I’ve been purposefully choosing not to be a comic who talks only about singular identities, which I believe tokenize the complexities of who we are – it’s been a lifetime of being quiet and reflecting on when, how, where, why, and what to share. Like it or not, I live and breathe this work every day, interrogating how I show up as well as how I’m seen and heard. And now, here’s my foray into writing and performing with this lens as the focus.

Constance: What did you enjoy most as you created your show?

Pamela: What I enjoyed most were the epiphanies that continued to arise in my exploration of the impacts of intersectionality. Those gems go beyond anything I can create – I’m transformed at a core level that informs and metabolizes the world around me. And, anytime I can make myself laugh really really hard – those are rare moments that need to be documented with dates and time stamps. Like a passport book!!

Constance: What was the most surprising discovery?

Pamela: How often I can shine a light into, onto, and through some of the most painful and hurtful points in my life – and find a way to reshape that into something (hopefully magical) to share with others.

Constance: What was your biggest challenge in terms of your development/creation process?

Pamela: The biggest challenge was knowing what to keep and what to let go of – it’s true of any and all writing for me. I know I need to create a clear through line for an audience to follow, and sometimes, that isn’t how I want to tell the story. I want it to be nonlinear and spastic and nonsensical, because often, that’s what life is for me. So, to create structures that are guideposts for folks to follow, I try to be mindful of how to create and develop those, while honoring my want to have none of those road maps.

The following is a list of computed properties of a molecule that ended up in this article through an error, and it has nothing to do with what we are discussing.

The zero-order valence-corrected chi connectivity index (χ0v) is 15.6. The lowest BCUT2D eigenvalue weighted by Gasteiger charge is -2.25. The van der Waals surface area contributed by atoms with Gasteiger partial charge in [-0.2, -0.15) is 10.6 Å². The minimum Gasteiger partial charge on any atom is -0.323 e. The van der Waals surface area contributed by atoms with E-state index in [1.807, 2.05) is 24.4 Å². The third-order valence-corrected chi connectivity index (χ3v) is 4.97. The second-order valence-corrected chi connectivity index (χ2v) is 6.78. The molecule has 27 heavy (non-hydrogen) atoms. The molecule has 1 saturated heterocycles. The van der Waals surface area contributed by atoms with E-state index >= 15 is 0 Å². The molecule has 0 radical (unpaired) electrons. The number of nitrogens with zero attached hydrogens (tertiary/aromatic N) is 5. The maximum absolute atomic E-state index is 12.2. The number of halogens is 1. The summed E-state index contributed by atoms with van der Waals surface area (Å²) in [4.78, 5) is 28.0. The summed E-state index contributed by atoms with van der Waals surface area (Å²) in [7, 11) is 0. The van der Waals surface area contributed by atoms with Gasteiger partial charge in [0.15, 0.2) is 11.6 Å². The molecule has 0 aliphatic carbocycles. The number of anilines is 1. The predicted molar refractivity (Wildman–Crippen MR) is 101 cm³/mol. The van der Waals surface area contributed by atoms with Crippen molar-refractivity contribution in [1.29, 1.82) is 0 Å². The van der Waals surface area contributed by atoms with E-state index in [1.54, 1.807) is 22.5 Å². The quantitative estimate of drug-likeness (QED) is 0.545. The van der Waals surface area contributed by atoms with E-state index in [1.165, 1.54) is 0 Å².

Constance: And what do you hope audience members took away after experiencing your show?

Pamela: I hope that anyone who’s ever been gaslit, sidelined, marginalized, oppressed, beaten down – in short, made to feel lesser than the magic and beauty they are – all find a way to own and love who they are and all they bring to every space they enter. I hope they realize the power of speaking truth into space. I hope we can be part of a revolution in fully showing up and being seen. I’ll meet y’all there and relish in that kind of depth and connection.

Constance: The work has been given away – how does that feel?

Pamela: I have a sense of relief that the work has been shared with the world. It’s there to be witnessed by anyone who wants to watch. I hate admitting there’s some trepidation, like a little kid peeking out between their fingers while covering their eyes – I want to know if this show lands on people in good ways. And, when it doesn’t, standing strong and hearing the feedback while not shrinking. Because I am tired of playing small. I’m tired of so many of us who’ve played small. I am entitled to take up and own the space I belong in. So many of us deserve more and better!!

Constance: Extra! Extra! Anything Extra Please Share!

Pamela: I always struggle when an ask or question is wide open. So, if I were to share anything, I’ll say this: I fear that anything I share will not be considered interesting. As a result, I often say nothing. It’s easier. Yet, I’ll spill the all-of-me into anything I create – that’s where you’ll find me fully expressed. Thank you to LAPFI for all you do! You do what’s in my heart: shining the light on those who have historically not been centered or seen as they should. And making it so. YES!

Pamela Paek & Arthur Stanley Chong

#FringeFemmes Check-Ins: Mask and Man